Topographic map formation

A particularly important system for understanding axon guidance events in vivo is the formation of topographic maps. These occur throughout the brain, with a paradigm model system being the mapping from the retina to the tectum / superior colliculus. To explain how these maps form Sperry (1963) proposed the idea of chemospecificity: retinal axons are guided to their targets in the tectum by the matching of molecular labels whose expression is graded across the retina with corresponding labels whose expression is graded across the tectum. The identities of some of the key labels involved were subsequently discovered to be ephrin ligands binding to their receptors the ephs (Fig 3; Mclaughlin and O'Leary, 2005). The experimental data regarding the formation of retinotectal maps is particularly rich, including both modern genetic manipulations of the labels involved and earlier surgical manipulations which investigated how the mapping adapted to, for instance, the loss of half the retina or half the tectum. Explaining these latter results requires additional mechanisms (e.g. competition) beyond strict label matching. Theoretical models have contributed to our understanding of these data from several perspectives (Goodhill and Xu, 2005), ranging from the basic constraints on label-matching (Prestige and Willshaw, 1975) to how multiple constraints interact to determine the final mapping (Koulakov and Tsigankov, 2004; Willshaw, 2006; Simpson and Goodhill, 2011). For a recent comparison of models see Hjorth et al (2013).

Figure 3: Schematic illustration of the topographic mapping from the eye to the tectum.

Some future directions

While the last 20 years has seen a revolution in our understanding of the molecules involved in axon guidance, there is still much work to be done in understanding these phenomena more quantitatively. Despite recent attempts (Rosoff et al, 2004; von Philipsborn et al, 2006) a major limitation in this regard remains the difficulty of producing precisely known and controllable concentration distributions of guidance molecules. A promising new approach is the development of new assays based on microfluidics technologies (e.g. Morel et al (2012)). Although there are challenges to be overcome due to the relative delicacy of neuronal growth cones compared to other cell types, microfluidics is poised to deliver a new generation of insights into the mechanisms of axon guidance. Some important questions include understanding better the signal transduction mechanisms that convert an external cue into directed movement, and how multiple different cues interact to determine guidance decisions in vivo.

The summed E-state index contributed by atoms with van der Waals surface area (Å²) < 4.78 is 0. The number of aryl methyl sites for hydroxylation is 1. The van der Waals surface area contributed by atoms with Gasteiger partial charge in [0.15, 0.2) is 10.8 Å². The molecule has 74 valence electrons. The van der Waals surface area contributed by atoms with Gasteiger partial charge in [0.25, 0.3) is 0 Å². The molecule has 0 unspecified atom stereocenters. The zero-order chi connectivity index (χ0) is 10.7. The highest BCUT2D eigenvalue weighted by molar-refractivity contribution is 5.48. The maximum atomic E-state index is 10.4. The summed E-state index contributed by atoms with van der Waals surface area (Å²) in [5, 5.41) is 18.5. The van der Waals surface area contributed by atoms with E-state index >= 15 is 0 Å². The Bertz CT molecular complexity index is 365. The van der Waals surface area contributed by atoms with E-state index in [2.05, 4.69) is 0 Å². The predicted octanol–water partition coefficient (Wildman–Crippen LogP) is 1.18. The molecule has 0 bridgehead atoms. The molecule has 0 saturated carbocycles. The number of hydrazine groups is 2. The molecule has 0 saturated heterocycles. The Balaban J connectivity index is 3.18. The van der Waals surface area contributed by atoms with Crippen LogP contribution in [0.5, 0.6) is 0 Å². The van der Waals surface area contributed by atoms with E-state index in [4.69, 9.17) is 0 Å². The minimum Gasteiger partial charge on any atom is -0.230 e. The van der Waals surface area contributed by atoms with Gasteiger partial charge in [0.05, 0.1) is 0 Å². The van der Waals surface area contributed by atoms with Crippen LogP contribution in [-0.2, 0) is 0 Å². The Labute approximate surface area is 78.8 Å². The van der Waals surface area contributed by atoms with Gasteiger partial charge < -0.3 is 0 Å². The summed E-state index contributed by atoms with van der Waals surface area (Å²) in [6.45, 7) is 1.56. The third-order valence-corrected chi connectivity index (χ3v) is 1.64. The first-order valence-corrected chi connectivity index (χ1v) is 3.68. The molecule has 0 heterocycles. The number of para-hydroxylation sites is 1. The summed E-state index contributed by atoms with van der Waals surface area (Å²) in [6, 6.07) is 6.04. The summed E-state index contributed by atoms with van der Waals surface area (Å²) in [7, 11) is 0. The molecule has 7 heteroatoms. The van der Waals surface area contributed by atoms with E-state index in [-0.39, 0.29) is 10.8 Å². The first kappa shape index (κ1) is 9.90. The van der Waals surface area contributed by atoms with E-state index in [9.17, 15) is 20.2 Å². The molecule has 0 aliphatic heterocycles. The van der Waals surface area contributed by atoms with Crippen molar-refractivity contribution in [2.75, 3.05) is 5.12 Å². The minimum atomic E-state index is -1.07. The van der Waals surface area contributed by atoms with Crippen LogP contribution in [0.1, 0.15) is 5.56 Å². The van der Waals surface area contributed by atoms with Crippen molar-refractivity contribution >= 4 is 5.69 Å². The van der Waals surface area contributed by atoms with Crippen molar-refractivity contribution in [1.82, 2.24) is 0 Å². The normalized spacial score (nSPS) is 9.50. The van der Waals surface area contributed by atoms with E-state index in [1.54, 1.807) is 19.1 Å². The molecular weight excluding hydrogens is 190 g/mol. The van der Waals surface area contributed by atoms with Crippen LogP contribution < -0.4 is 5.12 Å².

Another important emerging area is understanding the role mechanical forces play in axon guidance (Franze, 2013). Growth cones can sense mechanical tension, and their growth is affected by substrate stiffness. Recent advances in technologies for controlling substrate stiffness, and measuring the forces involved, will make it possible to directly assess the degree to which mechanical forces work together with molecular cues to shape brain wiring in vivo.

In summary, as this article has hopefully made apparent, theoretical/computational models have made an important contribution to our understanding of axon guidance. This contribution is very likely to increase in the future, due to the necessity for teasing apart multiple influences on axon growth and guidance from complex combinations of molecular and mechanical cues.